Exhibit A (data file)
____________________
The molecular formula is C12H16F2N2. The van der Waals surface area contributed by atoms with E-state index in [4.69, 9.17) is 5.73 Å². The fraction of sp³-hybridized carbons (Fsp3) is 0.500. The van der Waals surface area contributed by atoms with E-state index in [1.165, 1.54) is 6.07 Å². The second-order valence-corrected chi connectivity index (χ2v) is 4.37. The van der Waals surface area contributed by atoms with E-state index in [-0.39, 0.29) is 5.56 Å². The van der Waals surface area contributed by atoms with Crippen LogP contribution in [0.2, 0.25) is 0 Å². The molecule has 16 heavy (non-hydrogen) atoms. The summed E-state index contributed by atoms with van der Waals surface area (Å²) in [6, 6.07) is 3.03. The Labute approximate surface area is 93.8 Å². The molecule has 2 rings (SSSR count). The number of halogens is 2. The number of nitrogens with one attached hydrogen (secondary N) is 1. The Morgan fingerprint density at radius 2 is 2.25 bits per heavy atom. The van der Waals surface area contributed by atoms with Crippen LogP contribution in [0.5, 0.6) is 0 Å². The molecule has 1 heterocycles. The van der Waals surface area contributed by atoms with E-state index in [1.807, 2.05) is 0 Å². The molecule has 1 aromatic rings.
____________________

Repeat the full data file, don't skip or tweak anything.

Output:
The molecular formula is C12H16F2N2. The van der Waals surface area contributed by atoms with E-state index in [4.69, 9.17) is 5.73 Å². The fraction of sp³-hybridized carbons (Fsp3) is 0.500. The van der Waals surface area contributed by atoms with E-state index in [1.165, 1.54) is 6.07 Å². The second-order valence-corrected chi connectivity index (χ2v) is 4.37. The van der Waals surface area contributed by atoms with E-state index in [-0.39, 0.29) is 5.56 Å². The van der Waals surface area contributed by atoms with Crippen LogP contribution in [0.2, 0.25) is 0 Å². The molecule has 16 heavy (non-hydrogen) atoms. The summed E-state index contributed by atoms with van der Waals surface area (Å²) in [6, 6.07) is 3.03. The Labute approximate surface area is 93.8 Å². The molecule has 2 rings (SSSR count). The number of halogens is 2. The number of nitrogens with one attached hydrogen (secondary N) is 1. The Morgan fingerprint density at radius 2 is 2.25 bits per heavy atom. The van der Waals surface area contributed by atoms with Crippen LogP contribution in [0.5, 0.6) is 0 Å². The molecule has 1 heterocycles. The van der Waals surface area contributed by atoms with E-state index in [1.807, 2.05) is 0 Å². The molecule has 1 aromatic rings.